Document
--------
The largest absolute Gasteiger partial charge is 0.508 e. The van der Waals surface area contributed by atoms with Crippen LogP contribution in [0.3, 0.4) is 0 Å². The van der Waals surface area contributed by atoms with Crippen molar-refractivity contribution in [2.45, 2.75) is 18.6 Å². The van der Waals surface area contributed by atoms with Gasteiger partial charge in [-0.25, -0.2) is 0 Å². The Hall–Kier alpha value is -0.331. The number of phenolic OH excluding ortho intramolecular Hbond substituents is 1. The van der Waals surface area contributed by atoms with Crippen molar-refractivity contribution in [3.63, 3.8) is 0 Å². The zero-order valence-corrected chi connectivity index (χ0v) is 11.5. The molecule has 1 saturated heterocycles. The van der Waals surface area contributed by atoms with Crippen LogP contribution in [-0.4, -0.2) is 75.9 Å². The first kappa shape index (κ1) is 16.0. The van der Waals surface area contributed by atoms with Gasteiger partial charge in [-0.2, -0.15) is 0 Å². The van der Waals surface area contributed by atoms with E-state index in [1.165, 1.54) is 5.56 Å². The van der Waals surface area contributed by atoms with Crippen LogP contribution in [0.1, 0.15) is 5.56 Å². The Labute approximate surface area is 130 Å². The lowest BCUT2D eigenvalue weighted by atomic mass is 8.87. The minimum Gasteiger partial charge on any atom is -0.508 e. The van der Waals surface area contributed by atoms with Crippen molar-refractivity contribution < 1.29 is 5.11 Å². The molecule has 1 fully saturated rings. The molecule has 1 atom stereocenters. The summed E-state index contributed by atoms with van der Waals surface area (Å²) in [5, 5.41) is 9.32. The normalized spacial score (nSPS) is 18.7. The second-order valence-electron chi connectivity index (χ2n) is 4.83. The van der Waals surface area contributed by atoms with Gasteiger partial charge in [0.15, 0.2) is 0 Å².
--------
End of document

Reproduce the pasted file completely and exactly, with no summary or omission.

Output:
The largest absolute Gasteiger partial charge is 0.508 e. The van der Waals surface area contributed by atoms with Crippen LogP contribution in [0.3, 0.4) is 0 Å². The van der Waals surface area contributed by atoms with Crippen molar-refractivity contribution in [2.45, 2.75) is 18.6 Å². The van der Waals surface area contributed by atoms with Gasteiger partial charge in [-0.25, -0.2) is 0 Å². The Hall–Kier alpha value is -0.331. The number of phenolic OH excluding ortho intramolecular Hbond substituents is 1. The van der Waals surface area contributed by atoms with Crippen molar-refractivity contribution in [3.63, 3.8) is 0 Å². The zero-order valence-corrected chi connectivity index (χ0v) is 11.5. The molecule has 1 saturated heterocycles. The van der Waals surface area contributed by atoms with Crippen LogP contribution in [-0.4, -0.2) is 75.9 Å². The first kappa shape index (κ1) is 16.0. The van der Waals surface area contributed by atoms with Gasteiger partial charge in [-0.2, -0.15) is 0 Å². The van der Waals surface area contributed by atoms with E-state index in [1.165, 1.54) is 5.56 Å². The van der Waals surface area contributed by atoms with Crippen LogP contribution in [0.1, 0.15) is 5.56 Å². The Labute approximate surface area is 130 Å². The lowest BCUT2D eigenvalue weighted by atomic mass is 8.87. The minimum Gasteiger partial charge on any atom is -0.508 e. The van der Waals surface area contributed by atoms with Crippen molar-refractivity contribution < 1.29 is 5.11 Å². The molecule has 1 fully saturated rings. The molecule has 1 atom stereocenters. The summed E-state index contributed by atoms with van der Waals surface area (Å²) in [5, 5.41) is 9.32. The normalized spacial score (nSPS) is 18.7. The second-order valence-electron chi connectivity index (χ2n) is 4.83. The van der Waals surface area contributed by atoms with Gasteiger partial charge in [0.15, 0.2) is 0 Å².